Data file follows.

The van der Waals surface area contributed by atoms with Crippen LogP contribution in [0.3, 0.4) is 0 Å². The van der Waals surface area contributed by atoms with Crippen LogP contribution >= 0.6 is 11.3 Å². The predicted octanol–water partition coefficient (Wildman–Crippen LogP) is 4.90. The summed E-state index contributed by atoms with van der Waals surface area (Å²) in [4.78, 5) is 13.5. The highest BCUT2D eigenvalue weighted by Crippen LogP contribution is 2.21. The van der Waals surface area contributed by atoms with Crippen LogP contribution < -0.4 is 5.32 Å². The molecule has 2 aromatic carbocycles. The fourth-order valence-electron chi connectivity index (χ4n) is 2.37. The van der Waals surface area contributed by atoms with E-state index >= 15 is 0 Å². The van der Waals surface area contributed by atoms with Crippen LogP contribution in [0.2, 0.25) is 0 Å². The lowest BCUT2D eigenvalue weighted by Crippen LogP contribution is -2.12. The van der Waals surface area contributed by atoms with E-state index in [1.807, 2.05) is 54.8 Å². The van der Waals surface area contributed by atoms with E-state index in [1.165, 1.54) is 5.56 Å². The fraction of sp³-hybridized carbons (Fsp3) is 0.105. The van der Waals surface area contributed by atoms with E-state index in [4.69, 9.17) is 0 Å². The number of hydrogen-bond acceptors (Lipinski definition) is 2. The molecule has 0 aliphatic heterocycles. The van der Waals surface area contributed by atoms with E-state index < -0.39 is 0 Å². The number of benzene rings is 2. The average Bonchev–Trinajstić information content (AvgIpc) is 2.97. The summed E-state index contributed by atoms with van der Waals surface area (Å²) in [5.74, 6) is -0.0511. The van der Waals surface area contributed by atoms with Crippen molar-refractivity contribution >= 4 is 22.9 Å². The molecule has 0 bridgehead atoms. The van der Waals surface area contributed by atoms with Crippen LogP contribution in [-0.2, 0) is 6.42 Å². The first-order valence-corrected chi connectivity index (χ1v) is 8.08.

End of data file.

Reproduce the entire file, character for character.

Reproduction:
The van der Waals surface area contributed by atoms with Crippen LogP contribution in [0.3, 0.4) is 0 Å². The van der Waals surface area contributed by atoms with Crippen LogP contribution >= 0.6 is 11.3 Å². The predicted octanol–water partition coefficient (Wildman–Crippen LogP) is 4.90. The summed E-state index contributed by atoms with van der Waals surface area (Å²) in [4.78, 5) is 13.5. The highest BCUT2D eigenvalue weighted by Crippen LogP contribution is 2.21. The van der Waals surface area contributed by atoms with Crippen LogP contribution < -0.4 is 5.32 Å². The molecule has 2 aromatic carbocycles. The fourth-order valence-electron chi connectivity index (χ4n) is 2.37. The van der Waals surface area contributed by atoms with E-state index >= 15 is 0 Å². The van der Waals surface area contributed by atoms with Crippen LogP contribution in [0.2, 0.25) is 0 Å². The lowest BCUT2D eigenvalue weighted by Crippen LogP contribution is -2.12. The van der Waals surface area contributed by atoms with E-state index in [1.807, 2.05) is 54.8 Å². The van der Waals surface area contributed by atoms with E-state index in [1.165, 1.54) is 5.56 Å². The fraction of sp³-hybridized carbons (Fsp3) is 0.105. The van der Waals surface area contributed by atoms with E-state index in [4.69, 9.17) is 0 Å². The number of hydrogen-bond acceptors (Lipinski definition) is 2. The molecule has 0 aliphatic heterocycles. The van der Waals surface area contributed by atoms with E-state index < -0.39 is 0 Å². The number of benzene rings is 2. The average Bonchev–Trinajstić information content (AvgIpc) is 2.97. The summed E-state index contributed by atoms with van der Waals surface area (Å²) in [5.74, 6) is -0.0511. The van der Waals surface area contributed by atoms with Crippen molar-refractivity contribution >= 4 is 22.9 Å². The molecule has 0 bridgehead atoms. The van der Waals surface area contributed by atoms with Crippen LogP contribution in [-0.2, 0) is 6.42 Å². The first-order valence-corrected chi connectivity index (χ1v) is 8.08.